Saturday, July 19, 2014

Fuelless Flyers

Could new technology make the steam engine obsolete? In a scenario to 'GDW's Space 1889' our reporter investigates some daring new concepts in flyer design.

ONE of the major limiting factors in flight is the need for such heavy equipment as a power plant and coal bunkers, sails, or galley cranksmen. The fact that such mechanisms might one-day be discarded has received remarkably little attention.

One of Lilienthal's 19th C. gliders.
While liftwood can be used to build so-called perpetual motion machines (such as the Great Wheel of Garyaan, described in Canal Priests of Mars), they obtain their power from gravity and the interaction of liftwood with the ether, and must be firmly anchored to the ground. They are not suitable for use in an aerial conveyance. It should be obvious, however, that flyers themselves take advantage of this 'free' power whenever they ascend.

Recent experiments with winged heavier-than-air gliders have established that it is possible to build a craft capable of attaining respectable speeds by trading height for velocity. It may even be possible to take advantage of 'thermals' and other upwards air currents, familiar to anyone who has ever traveled by flyer, to regain height. Naturally, such craft must eventually land, but some remarkable results have been achieved, most notably by the late Sir George Caley and more recently by the German engineer Otto Lilienthal.
Lilienthal Glider chart
click image for a PDF of the chart

Level: 10 knots*
Powerplant: Liftwood-assisted glider with man powered airscrew.
Crew: 2 (pilot and observer)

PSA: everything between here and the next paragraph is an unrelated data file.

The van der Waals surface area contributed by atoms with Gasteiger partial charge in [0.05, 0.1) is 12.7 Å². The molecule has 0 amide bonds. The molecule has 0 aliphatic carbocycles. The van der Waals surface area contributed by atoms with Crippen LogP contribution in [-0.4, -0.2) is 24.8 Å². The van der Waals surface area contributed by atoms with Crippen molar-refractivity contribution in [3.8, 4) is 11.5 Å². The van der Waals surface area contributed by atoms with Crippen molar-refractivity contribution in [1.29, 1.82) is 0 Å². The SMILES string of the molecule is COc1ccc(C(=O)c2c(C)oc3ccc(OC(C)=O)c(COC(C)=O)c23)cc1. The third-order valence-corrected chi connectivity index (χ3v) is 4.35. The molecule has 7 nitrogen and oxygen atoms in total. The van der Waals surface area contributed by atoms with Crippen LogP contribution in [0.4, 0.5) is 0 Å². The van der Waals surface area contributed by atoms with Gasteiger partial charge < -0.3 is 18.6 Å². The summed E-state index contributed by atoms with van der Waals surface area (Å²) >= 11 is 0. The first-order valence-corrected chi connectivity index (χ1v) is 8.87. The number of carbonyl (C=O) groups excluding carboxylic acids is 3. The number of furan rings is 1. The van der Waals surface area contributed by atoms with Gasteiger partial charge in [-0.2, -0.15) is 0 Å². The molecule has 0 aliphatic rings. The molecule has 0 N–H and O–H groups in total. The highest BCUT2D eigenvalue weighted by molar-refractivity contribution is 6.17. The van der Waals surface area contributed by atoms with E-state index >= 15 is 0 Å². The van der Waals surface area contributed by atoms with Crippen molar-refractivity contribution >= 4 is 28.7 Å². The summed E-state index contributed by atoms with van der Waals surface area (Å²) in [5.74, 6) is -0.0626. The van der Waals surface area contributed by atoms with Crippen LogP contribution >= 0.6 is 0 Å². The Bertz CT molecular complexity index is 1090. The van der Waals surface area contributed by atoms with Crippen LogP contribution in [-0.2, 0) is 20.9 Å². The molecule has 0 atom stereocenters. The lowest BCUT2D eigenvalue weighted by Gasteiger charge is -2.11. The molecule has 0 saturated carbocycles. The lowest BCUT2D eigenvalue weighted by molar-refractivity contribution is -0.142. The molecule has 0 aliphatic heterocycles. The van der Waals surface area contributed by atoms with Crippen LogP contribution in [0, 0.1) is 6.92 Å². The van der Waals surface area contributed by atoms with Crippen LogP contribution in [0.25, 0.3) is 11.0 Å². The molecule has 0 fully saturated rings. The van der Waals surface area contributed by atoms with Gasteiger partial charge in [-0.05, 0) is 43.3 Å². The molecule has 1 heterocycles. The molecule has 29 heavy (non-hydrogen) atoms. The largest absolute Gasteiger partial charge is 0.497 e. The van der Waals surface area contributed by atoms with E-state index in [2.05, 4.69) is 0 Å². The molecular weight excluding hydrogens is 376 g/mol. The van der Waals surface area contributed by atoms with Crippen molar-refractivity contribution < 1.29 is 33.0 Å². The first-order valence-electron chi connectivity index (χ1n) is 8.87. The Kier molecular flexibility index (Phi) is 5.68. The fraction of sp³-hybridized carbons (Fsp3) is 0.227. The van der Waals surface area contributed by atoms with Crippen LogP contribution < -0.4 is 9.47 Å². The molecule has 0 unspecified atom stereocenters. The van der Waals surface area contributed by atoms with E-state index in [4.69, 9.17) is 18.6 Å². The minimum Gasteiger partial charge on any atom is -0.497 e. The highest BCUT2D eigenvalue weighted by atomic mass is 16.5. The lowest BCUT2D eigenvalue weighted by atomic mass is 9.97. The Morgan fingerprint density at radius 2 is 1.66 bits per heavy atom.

Armament: none
Armor: none
Cost: £350
*Add 10 knots if the occupants are pedaling.

Liftwood panels would allow gliders to maintain their speed while gaining height, and thus stay aloft indefinitely. Headway would only be lost if the craft attempted to maintain constant altitude, and it might be possible to use a foot-pedaled airscrew for this eventuality. Such a craft would look radically different from our current flyers, much more like the winged aircraft envisioned by Da Vinci. It has the potential to be as fast as any steam flyer in service today.

It would be wrong to suggest that there are no drawbacks to this idea. A craft that must constantly change altitude might induce nausea in its passengers. The degree of such sickness would, of course, relate to the frequency of such altitude changes; it has seldom been reported by users of conventional gliders, who rarely experience anything other than a slow descent, and occasional broken limbs. More seriously, constant altitude changes and the need for extensive streamlining would make gliders a poor mount for artillery and other weapons, and it might cause stresses, which would limit their cargo capacity.

Putting these facts together, the most likely use for such a craft would be as a courier or as a fast, maneuverable and almost completely silent scout, possibly launched from a larger vessel, capable of carrying a helmsman (who also operates the trim controls) and one or two observers. The amount of liftwood built into the craft could be remarkably small compared too that needed for a normal flyer; once it is moving at any speed, air flowing over the wings should provide considerable upthrust. In flight the liftwood would mainly provide the extra impetus need to gain height after each descent, a relatively small amount of the force. Since the liftwood would not be the sole support of the craft, trim errors would be considerably less important than in a conventional flyer, giving the helmsman ample time to compensate before they become critical.

In the long term, it is possible to envisage a hybrid craft combinine the best features of the liftwood flyer and the glider, capable of high speeds and perhaps carrying several tons of cargo. But perhaps such wild speculation is best left to the writers of scientific romances and their readers…

About the Author

Marcus Rowland is a London based laboratory technician and the author of Canal Priests of Mars and other material for Space 1889. He has also written numerous other adventures and articles, as well as the role-playing game Forgotten Futures, a series on disk that is distributed as computer shareware.

by Marcus L. Rowland, ©1990. Fuelless Flyers originally appeared in a British game shop newsletter. It is used here with the permission of the author.

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